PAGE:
Civil asset forfeiture, the practice of seizing a criminal’s private property, goes far and beyond enforcing justice, argues Adam Liptak of The New York Times. One issue with this practice is that limited oversight incentivizes police departments to use it more than may be necessary, as they are able to keep whatever is seized. It is often the poor who suffer from overreaches. In fall, the Supreme Court will oversee the case of a man caught dealing drugs, whose $42,000 Land Rover was seized, when the maximum fine for his actions is $10,000. His fees, which he paid, amounted to $1,200. Civil asset forfeiture needs better boundaries.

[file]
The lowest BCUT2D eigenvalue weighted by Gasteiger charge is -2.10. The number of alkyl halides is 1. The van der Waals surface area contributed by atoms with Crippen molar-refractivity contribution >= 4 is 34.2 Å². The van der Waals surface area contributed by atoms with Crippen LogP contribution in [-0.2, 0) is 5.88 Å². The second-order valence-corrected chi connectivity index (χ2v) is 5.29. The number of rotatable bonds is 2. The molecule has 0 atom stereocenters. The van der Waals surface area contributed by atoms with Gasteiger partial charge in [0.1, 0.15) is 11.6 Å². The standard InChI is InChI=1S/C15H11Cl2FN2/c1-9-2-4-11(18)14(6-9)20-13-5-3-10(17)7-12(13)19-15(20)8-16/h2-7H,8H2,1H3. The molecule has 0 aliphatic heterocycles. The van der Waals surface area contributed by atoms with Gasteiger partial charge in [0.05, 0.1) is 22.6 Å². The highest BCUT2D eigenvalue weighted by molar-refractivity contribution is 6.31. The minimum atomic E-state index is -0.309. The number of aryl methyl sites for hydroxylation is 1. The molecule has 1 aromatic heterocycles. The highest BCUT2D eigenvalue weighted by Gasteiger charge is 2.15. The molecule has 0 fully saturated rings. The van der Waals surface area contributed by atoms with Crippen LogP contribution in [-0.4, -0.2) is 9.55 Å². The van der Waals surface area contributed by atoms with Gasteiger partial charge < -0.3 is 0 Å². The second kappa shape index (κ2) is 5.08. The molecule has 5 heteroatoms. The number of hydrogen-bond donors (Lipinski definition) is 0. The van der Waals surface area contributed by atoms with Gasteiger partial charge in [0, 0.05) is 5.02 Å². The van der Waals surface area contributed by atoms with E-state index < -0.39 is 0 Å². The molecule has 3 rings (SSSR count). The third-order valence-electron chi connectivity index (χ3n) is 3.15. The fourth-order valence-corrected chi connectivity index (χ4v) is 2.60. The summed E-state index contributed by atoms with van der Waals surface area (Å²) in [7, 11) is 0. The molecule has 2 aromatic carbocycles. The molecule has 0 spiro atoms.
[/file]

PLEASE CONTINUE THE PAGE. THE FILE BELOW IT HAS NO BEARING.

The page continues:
Civil asset forfeitures are necessary for police to effectively fight crime, write Brian McVeigh and Dave Sutton for USA Today. There are many regulations that ensure that only the property of criminals is seized. Judges oversee these cases to ensure everything is done by the book. The tactic exists to counter drug dealers exchanging their drugs for cash or other things. Seizing these assets, which must be linked to illegal activity first, prevent further crimes from being committed. Taking the cash that a dealer needs to buy more drugs is a good thing. Stopping this practice would hamper the good police work needed to fight the drug trade.